I’m keynoting a meeting to celebrate publication of 8 articles about SNAP in a special section of the American Journal of Public Health. 9:30am – 11:00am, CUNY Graduate School of Public Health & Health Policy, 55 West 125th Street, 7th Floor Auditorium. Participants: Mariana Chilton , Nevin Cohen, Nick Freudenberg, Brynne Keith-Jennings, Jennifer Pomeranz, Alfredo Morabia, Janet Poppendieck. Information is here.
Should we irradiate meat?
In response to the revelations about meat safety (or the lack thereof) in the New York Times comes a letter from J. Patrick Boyle, President and Chief Executive of the American Meat Institute. Mr. Boyle’s letter is worth reading:
- It contains not a trace of apology.
- It says meat is much safer now due to industry efforts.
- It considers E. coli O157:H7 a “fact of nature” like floods or flu (i.e., unpreventable).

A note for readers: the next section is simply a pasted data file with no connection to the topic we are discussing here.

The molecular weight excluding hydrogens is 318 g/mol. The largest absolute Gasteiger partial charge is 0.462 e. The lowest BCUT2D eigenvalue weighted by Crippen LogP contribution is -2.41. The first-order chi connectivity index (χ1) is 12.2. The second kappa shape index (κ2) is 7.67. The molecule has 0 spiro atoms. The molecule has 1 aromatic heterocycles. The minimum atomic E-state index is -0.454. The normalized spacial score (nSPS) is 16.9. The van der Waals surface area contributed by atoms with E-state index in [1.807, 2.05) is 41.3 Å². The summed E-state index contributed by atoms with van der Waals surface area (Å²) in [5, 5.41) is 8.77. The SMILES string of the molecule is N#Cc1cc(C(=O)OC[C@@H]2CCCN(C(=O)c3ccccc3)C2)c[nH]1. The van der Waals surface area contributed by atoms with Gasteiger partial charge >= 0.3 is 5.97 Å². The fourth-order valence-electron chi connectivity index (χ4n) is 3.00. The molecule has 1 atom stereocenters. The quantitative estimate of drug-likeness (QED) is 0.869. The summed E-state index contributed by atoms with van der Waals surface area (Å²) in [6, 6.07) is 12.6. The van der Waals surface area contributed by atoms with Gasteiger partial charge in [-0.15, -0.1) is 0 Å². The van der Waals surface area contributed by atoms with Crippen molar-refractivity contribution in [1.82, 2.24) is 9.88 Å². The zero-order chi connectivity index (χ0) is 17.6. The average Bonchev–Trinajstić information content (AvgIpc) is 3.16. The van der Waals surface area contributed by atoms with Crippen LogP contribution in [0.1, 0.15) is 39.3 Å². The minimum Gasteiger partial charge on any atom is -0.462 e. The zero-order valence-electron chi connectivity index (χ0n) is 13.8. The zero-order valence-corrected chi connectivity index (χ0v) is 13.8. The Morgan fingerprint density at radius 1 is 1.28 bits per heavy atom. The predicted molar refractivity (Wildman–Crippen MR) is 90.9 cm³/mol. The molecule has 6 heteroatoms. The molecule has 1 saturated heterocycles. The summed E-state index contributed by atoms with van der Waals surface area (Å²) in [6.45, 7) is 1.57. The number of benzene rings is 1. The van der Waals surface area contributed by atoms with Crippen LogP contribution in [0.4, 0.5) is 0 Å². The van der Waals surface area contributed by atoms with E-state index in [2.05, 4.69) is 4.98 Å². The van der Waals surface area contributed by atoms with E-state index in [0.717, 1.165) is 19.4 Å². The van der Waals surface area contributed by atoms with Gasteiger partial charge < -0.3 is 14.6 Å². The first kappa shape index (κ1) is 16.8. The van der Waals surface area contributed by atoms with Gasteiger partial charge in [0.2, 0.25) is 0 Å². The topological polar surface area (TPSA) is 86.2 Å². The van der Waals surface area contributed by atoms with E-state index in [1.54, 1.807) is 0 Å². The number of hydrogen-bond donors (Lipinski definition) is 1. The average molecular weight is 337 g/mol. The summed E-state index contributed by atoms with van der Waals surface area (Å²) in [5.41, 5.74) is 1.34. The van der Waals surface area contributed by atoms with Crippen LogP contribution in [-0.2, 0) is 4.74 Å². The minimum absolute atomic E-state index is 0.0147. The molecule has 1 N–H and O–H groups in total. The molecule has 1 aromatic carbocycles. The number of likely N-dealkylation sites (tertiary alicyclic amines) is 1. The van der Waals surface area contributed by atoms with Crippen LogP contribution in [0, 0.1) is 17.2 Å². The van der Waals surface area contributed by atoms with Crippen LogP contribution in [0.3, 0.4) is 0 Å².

- It blames the USDA for meat safety problems.
Why the USDA? The USDA will not let meat packers irradiate carcasses to sterilize them.
Is irradiation the key to meat safety? It kills bacteria, no question. And it does not make meat radioactive. But the sterilization is incomplete and temporary and irradiated food must be handled like fresh food.
As I discuss in my book, Safe Food, E. coli O157:H7 most definitely is preventable. That is why I view irradiation as a late stage techno-fix. It zaps dirty meat and lets this industry get away with producing dirty meat in the first place.
Nobody ever explained the problem with irradiation better than Carol Tucker Foreman, now at Consumers Federation of America: “sterilized poop is still poop.”